My prediction will be, if not this game, the next game he’s going to go like an 8-for-8 because he’ll make the first and he shoots them straight all of the time. There’s no variation. He’s just not making them right now, but like I said to him, this kid wants to be here, wants to be coached by me. Now, when it’s not going perfect whether it be for Tyrese (Maxey) or him or Johnny (Juzang) or Keion – we’re six games in. We had a bunch of guys last year and the year before and the year before early in the year not playing well, and people looking at him like, ‘I don’t think he’s that good.’ And by the end of the year, he’s with the Miami Heat or he’s with the Charlotte Hornets or he’s with the Sacramento Kings or he’s with the, you know. It just takes time for these kids, and they have to be patient. I have to be impatient being patient. I’ve got to push this along a little faster than they’re used to.”

On this time being a good opportunity for a guy like EJ Montgomery …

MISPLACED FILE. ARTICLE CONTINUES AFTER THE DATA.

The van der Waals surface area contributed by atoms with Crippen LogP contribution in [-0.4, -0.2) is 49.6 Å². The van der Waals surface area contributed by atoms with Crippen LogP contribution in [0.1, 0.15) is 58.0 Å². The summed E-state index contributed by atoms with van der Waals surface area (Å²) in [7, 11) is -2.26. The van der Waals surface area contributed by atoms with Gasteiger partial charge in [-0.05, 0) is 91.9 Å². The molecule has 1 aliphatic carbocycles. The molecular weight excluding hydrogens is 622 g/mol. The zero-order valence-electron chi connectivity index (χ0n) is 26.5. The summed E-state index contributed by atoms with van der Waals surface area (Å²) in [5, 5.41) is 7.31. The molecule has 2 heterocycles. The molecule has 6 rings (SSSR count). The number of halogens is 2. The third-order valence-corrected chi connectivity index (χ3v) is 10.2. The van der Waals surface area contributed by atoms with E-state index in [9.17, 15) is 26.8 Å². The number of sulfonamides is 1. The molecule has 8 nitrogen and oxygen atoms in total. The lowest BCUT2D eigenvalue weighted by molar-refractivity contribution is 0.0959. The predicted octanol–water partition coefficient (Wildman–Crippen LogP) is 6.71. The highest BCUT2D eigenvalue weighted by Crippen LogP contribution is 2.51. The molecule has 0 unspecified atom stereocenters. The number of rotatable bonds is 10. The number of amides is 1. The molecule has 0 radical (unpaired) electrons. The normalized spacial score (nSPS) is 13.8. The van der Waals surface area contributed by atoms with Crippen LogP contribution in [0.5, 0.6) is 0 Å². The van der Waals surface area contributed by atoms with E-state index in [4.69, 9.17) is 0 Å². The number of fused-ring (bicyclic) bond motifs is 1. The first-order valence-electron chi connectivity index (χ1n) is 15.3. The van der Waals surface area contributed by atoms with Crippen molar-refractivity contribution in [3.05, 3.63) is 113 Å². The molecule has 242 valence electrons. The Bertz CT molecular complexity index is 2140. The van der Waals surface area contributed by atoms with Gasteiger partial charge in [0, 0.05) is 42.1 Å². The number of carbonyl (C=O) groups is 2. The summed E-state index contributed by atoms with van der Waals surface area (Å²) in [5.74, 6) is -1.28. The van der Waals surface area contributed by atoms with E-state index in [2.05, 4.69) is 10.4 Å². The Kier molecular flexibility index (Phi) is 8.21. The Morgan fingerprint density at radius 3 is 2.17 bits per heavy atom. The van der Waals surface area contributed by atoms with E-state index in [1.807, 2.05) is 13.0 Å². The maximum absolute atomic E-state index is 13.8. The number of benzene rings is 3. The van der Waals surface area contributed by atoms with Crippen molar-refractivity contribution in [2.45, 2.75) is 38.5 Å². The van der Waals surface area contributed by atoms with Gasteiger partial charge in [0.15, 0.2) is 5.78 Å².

“Yes. We did stuff today. I’m saying, there was stuff today to go at different guys. Here we go. Then you’ve got to own your performance. The old thing of, ‘If you just played me more or had me shooting.’ ‘OK, you’re playing more and shooting more. What? What is it now? Is it the moon? The sun? The stars? What is it? The barber? The butcher? Who is it? Coach? Who is it?’ It is, you know, own your performance. We’ve got great kids. I’m just telling you. I walk in every day—like, I was excited about being here. We’re practicing again after. They’re going to go to my house and eat and sleep. They all sleep at my house now. Then after we’re coming back and we’re going again. Tonight we’re going to have a nice meal. Tomorrow we’ll be at the Salvation Army serving meals with the Lundergan family again. Does unbelievable (job). (They have) been doing this for 20-something years. I want them (the players) to feel that they’re blessed. That people are struggling. That you have an impact on people. That if you make this about other people life becomes more joyful. If you’re so focused on you and your own, it’s a small world. I reminded them today that I’m like their people. I watch Brad (Calipari), and if they don’t pass Brad the ball I’m mad. There may be three guys on the team that I don’t even know their names. And how about this: When Brad subs out, what do you think I do? I go in the other room and watch TV until my wife says he’s back in. I mean, I’m like everybody else’s father, and you’ve gotta accept that kind of stuff. And the mothers. Ellen’s like—I’m having to tell her, ‘Stop it. He’s not going to take 25 shots. He’s doing fine.’ So, they’ve gotta deal with that as an 18-year old too, and it’s not just mom and dad. It’s their sister, brother, their coaches, AAU coach, anyone who’s trying to ingratiate themselves. This is what we do here is get them to grow up fast and get them to own their performance. But, you’ve gotta have great kids, and we do. If you don’t have great kids that come from good homes, you can’t do this, especially when you get down in numbers. Then it’s even harder.”